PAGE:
What to Expect Before Hernia Surgery
Hernia surgery is usually an outpatient procedure, meaning it does not require an overnight stay in the hospital. The typical surgery lasts about two hours and is performed by either a general surgeon or an urologist.
Patients undergoing hernia surgery should arrange for someone to take them to and from the hospital on the day of the surgery, and to stay with them for at least a few days after the surgery.
Laparoscopic hernia repair, a minimally invasive form of hernia surgery, is always done under general anesthesia while more invasive hernia repairs may be done under general, spinal or local anesthesia accompanied by sedation.
Patients may be told to stop aspirin or blood thinners a week before surgery since these can slow clotting and cause excess bleeding during surgery and may slow the healing process.
How much do Hernia Surgeries Cost?
A 2017 survey of insurance claims databases estimates the cost of all types of hernia surgery is between $5,800 and $7,800. The survey estimated that only about $850 of that is for the procedure itself, while the rest is for other hospital charges, such as operating and recovery rooms and anesthesia.
The incidence of a person acquiring a hernia rises from 10 percent to 50 percent by the time a person is 75. Most of these patients will be covered in part by Medicare.
Medicare Part B covers 80 percent of outpatient procedures including hernia surgeries. Based on the estimates above, a Medicare deductible patient would be responsible for about $1,160 to $1,560 of the cost of an inguinal hernia type surgery.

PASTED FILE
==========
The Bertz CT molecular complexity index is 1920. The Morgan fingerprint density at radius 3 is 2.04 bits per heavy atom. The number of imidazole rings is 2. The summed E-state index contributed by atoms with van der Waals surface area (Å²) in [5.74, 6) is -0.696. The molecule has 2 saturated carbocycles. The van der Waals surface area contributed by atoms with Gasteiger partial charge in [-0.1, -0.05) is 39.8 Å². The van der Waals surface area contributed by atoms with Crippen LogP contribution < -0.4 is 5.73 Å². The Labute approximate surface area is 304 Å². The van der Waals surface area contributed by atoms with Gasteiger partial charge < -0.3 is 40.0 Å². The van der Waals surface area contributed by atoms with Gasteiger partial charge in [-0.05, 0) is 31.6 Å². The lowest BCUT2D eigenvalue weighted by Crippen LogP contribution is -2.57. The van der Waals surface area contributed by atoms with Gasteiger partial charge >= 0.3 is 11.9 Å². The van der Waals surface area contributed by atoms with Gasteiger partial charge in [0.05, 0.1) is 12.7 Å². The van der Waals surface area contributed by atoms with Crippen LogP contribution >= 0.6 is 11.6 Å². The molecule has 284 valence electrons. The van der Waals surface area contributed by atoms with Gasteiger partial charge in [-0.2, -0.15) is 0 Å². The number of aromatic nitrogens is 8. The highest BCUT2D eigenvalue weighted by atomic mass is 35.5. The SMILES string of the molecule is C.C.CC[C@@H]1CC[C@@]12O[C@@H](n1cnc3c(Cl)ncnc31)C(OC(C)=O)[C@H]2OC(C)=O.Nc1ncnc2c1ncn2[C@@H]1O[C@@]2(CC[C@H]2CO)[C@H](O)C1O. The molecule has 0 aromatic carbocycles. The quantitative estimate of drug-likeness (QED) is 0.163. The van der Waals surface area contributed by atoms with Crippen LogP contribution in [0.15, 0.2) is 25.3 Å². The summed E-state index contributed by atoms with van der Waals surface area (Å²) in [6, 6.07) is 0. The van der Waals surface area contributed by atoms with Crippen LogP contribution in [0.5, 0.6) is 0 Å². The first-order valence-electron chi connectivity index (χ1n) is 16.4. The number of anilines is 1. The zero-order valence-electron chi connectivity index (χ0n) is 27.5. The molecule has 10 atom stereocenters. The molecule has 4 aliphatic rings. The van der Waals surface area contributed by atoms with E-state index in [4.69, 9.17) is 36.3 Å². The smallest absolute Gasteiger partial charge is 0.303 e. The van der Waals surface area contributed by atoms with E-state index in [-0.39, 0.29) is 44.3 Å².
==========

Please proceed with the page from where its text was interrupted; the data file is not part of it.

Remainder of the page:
The average cost of umbilical hernia surgery ranges from $4,000 to $11,000. Medicare patients would have out-of-pocket expenses ranging from $800 to $2,200.
What to Expect After Hernia Mesh Surgery
It can take several days to recover from laparoscopic surgery and even longer from open hernia surgery. The doctor will prescribe pain medication, and it is important the patient not exceed the recommended dosage.
Patients should take frequent, short walks to improve circulation and prevent dangerous blood clots from forming in the legs. An ice pack placed on the incision for no more than 20 minutes three to five times a day can help decrease swelling.
A healthy diet and plenty of water are necessary to promote proper recovery.
It may be a week or more before the patient should lift heavy objects. The doctor will advise when it is safe to lift or carry things.
Patients should also seek their doctor’s advice on when it is safe for them to return to work. The doctor will likely recommend the patient not shower for at least a day after the procedure.